Many schools are known for having the best programs or specific academic departments. The University of Michigan, for example, is known for its College of Literature Science and the Arts (including departments like Sociology and Anthropology). So, if you were pursuing a major in that field of study, U of M could be one of your best options. Look for schools who specialize or have the best reputation in the field of study you’re pursuing.

7. Were you able to take most of your first-choice classes?

One of the best questions to ask some current students is whether they were able to take most (or all) of their first-choice classes or not. After all, getting into the college of your dreams might not be that great if you have a hard time getting into the classes you want. And if it was difficult for them to get the classes they wanted, they might even have learned some tips to share with you (like registering immediately).

8. How big are the classes?

Along with asking about getting into the classes you want, it’s good to know how big the typical class is on campus. For example, some general education classes can be very large, depending on the school you go to. If you prefer a smaller class, or just learn better in a more intimate environment, you might want to take that into consideration.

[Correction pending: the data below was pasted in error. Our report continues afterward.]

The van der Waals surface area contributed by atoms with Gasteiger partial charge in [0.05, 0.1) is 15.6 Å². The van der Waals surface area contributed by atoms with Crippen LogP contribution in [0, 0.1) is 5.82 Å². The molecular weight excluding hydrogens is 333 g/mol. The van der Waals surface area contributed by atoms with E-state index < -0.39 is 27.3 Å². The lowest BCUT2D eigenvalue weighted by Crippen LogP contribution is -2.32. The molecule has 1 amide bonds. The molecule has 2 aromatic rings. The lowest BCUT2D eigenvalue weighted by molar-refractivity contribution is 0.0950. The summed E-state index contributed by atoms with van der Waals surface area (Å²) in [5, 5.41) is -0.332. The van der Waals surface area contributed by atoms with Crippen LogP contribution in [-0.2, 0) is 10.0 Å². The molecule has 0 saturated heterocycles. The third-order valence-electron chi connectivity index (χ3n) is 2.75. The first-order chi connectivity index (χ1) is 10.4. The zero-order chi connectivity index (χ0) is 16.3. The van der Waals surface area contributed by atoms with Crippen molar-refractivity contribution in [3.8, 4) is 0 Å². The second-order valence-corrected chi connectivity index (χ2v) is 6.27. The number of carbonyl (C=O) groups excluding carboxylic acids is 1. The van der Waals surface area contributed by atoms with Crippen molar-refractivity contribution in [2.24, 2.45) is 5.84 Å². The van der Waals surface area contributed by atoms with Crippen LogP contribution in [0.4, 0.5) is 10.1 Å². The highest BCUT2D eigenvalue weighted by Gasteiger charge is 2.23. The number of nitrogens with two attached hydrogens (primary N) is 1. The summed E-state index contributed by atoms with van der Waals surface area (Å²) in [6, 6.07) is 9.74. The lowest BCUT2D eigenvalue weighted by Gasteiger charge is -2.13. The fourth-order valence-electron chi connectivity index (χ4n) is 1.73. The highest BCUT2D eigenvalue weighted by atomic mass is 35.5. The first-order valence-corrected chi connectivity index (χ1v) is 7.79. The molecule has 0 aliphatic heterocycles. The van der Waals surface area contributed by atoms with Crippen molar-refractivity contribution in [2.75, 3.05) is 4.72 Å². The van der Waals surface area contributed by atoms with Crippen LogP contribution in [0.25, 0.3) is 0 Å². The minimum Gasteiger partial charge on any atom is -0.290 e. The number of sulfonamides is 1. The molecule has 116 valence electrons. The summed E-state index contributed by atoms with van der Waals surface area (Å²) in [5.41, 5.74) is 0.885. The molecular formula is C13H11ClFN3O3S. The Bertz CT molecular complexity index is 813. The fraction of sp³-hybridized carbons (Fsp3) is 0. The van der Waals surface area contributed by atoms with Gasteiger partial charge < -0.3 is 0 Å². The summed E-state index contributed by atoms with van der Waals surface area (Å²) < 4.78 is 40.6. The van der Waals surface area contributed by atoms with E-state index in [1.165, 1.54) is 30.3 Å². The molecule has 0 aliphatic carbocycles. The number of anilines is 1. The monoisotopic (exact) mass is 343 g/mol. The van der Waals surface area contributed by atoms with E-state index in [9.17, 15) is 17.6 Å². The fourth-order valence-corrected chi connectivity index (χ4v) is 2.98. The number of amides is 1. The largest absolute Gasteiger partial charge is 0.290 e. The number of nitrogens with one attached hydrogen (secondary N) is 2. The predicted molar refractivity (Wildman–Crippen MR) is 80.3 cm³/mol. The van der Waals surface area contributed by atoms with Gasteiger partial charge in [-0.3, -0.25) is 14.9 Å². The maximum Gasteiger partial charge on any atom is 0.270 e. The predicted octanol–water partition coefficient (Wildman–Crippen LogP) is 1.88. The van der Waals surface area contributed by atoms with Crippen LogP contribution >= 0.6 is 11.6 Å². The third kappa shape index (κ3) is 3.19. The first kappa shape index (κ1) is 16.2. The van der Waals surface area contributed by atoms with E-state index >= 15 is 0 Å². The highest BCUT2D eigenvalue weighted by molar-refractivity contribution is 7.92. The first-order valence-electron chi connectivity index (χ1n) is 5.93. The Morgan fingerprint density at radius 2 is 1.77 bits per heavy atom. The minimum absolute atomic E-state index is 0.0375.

9. How are the dorms?

If you plan on living on campus, you should also ask some current students what they think of the living arrangements. Hopefully, during your college tour, you also get a tour of the dorms. If this isn’t part of the typical tour, your best bet is to ask a handful of students who live on campus what they like about the dorms and what they dislike.

10. How easy is it to find summer jobs and other kinds of work through your school?

Finding a part-time job while in school can be important — especially if you’re trying to cut down on the amount of student loans you borrow. But depending on the campus and the surrounding city, it could be more difficult to find a job. Ask a few students who have jobs how easy (or difficult) it was for them to secure one near or on campus. This will help give you an idea of how long it might take you to find something that’s a good fit for you while taking classes.

11. What’s the social scene like and what do you like to do on weekends?

One of the biggest parts of the college experience is the people, so the social scene on and around campus is an important factor to consider. You could even take it a step further if you’re visiting a college you’re truly considering and stay the weekend in the area. This way you can explore the restaurants and shops nearby, as well as get a feel for what your social life might be like if you decide to go there.

Make the most out of your campus tours by asking these questions to find out if a school is the right fit for you. And check out even more ideas on questions to ask current students.

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About the author
Jamie Young
Jamie Young

Jamie Young is a Credible authority on personal finance. Her work has been featured by Time, Business Insider, Huffington Post, Forbes, CBS News, and more.